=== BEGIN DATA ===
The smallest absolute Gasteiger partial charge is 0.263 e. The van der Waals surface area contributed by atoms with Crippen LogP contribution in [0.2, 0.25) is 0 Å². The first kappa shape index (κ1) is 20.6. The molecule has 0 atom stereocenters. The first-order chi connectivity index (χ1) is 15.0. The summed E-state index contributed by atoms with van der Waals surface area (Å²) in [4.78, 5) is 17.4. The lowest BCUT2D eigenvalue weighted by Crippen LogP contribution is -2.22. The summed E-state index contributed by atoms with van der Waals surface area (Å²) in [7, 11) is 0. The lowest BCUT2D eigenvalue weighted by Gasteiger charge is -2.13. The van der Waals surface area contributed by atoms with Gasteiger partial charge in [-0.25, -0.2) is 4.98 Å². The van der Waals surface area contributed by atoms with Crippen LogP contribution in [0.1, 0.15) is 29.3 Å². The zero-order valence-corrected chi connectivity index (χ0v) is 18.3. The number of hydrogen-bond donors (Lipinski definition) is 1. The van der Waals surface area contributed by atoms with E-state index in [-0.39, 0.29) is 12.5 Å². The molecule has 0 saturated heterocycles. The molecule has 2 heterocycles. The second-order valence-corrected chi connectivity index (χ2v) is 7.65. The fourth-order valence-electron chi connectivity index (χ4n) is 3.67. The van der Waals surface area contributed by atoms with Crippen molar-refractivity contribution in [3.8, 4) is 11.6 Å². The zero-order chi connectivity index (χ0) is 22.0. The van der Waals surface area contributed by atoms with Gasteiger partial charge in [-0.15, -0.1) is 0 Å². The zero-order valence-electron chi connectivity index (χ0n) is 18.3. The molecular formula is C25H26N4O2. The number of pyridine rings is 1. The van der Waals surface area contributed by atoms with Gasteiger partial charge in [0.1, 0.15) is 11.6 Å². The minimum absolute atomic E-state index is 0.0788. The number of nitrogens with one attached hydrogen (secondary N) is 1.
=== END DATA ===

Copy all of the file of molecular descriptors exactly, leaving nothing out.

The smallest absolute Gasteiger partial charge is 0.263 e. The van der Waals surface area contributed by atoms with Crippen LogP contribution in [0.2, 0.25) is 0 Å². The first kappa shape index (κ1) is 20.6. The molecule has 0 atom stereocenters. The first-order chi connectivity index (χ1) is 15.0. The summed E-state index contributed by atoms with van der Waals surface area (Å²) in [4.78, 5) is 17.4. The lowest BCUT2D eigenvalue weighted by Crippen LogP contribution is -2.22. The summed E-state index contributed by atoms with van der Waals surface area (Å²) in [7, 11) is 0. The lowest BCUT2D eigenvalue weighted by Gasteiger charge is -2.13. The van der Waals surface area contributed by atoms with Gasteiger partial charge in [-0.25, -0.2) is 4.98 Å². The van der Waals surface area contributed by atoms with Crippen LogP contribution in [0.1, 0.15) is 29.3 Å². The zero-order valence-corrected chi connectivity index (χ0v) is 18.3. The number of hydrogen-bond donors (Lipinski definition) is 1. The van der Waals surface area contributed by atoms with E-state index in [-0.39, 0.29) is 12.5 Å². The molecule has 0 saturated heterocycles. The molecule has 2 heterocycles. The second-order valence-corrected chi connectivity index (χ2v) is 7.65. The fourth-order valence-electron chi connectivity index (χ4n) is 3.67. The van der Waals surface area contributed by atoms with Crippen molar-refractivity contribution in [3.8, 4) is 11.6 Å². The zero-order chi connectivity index (χ0) is 22.0. The van der Waals surface area contributed by atoms with Gasteiger partial charge in [-0.15, -0.1) is 0 Å². The zero-order valence-electron chi connectivity index (χ0n) is 18.3. The molecular formula is C25H26N4O2. The number of pyridine rings is 1. The van der Waals surface area contributed by atoms with Gasteiger partial charge in [0.1, 0.15) is 11.6 Å². The minimum absolute atomic E-state index is 0.0788. The number of nitrogens with one attached hydrogen (secondary N) is 1.